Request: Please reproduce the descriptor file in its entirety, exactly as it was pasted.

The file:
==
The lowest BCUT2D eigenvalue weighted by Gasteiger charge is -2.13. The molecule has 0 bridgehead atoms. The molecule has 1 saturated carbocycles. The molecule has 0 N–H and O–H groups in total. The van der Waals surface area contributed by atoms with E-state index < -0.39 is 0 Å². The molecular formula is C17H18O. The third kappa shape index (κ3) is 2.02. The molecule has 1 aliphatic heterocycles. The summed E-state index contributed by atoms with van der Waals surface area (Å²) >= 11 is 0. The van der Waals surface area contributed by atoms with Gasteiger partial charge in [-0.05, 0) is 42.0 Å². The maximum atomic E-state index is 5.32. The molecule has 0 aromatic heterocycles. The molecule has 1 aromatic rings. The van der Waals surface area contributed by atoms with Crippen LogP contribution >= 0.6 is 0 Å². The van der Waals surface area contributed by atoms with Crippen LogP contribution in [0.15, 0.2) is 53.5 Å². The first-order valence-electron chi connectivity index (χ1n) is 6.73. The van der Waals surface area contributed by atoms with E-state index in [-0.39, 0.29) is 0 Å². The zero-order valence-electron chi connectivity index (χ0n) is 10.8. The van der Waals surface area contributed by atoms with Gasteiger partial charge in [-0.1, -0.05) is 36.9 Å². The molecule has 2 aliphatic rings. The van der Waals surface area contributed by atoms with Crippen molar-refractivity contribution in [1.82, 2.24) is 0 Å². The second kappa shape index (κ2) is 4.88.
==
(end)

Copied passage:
The lowest BCUT2D eigenvalue weighted by Gasteiger charge is -2.13. The molecule has 0 bridgehead atoms. The molecule has 1 saturated carbocycles. The molecule has 0 N–H and O–H groups in total. The van der Waals surface area contributed by atoms with E-state index < -0.39 is 0 Å². The molecular formula is C17H18O. The third kappa shape index (κ3) is 2.02. The molecule has 1 aliphatic heterocycles. The summed E-state index contributed by atoms with van der Waals surface area (Å²) >= 11 is 0. The van der Waals surface area contributed by atoms with Gasteiger partial charge in [-0.05, 0) is 42.0 Å². The maximum atomic E-state index is 5.32. The molecule has 0 aromatic heterocycles. The molecule has 1 aromatic rings. The van der Waals surface area contributed by atoms with Crippen LogP contribution >= 0.6 is 0 Å². The van der Waals surface area contributed by atoms with Crippen LogP contribution in [0.15, 0.2) is 53.5 Å². The first-order valence-electron chi connectivity index (χ1n) is 6.73. The van der Waals surface area contributed by atoms with E-state index in [-0.39, 0.29) is 0 Å². The zero-order valence-electron chi connectivity index (χ0n) is 10.8. The van der Waals surface area contributed by atoms with Gasteiger partial charge in [-0.1, -0.05) is 36.9 Å². The molecule has 2 aliphatic rings. The van der Waals surface area contributed by atoms with Crippen molar-refractivity contribution in [1.82, 2.24) is 0 Å². The second kappa shape index (κ2) is 4.88.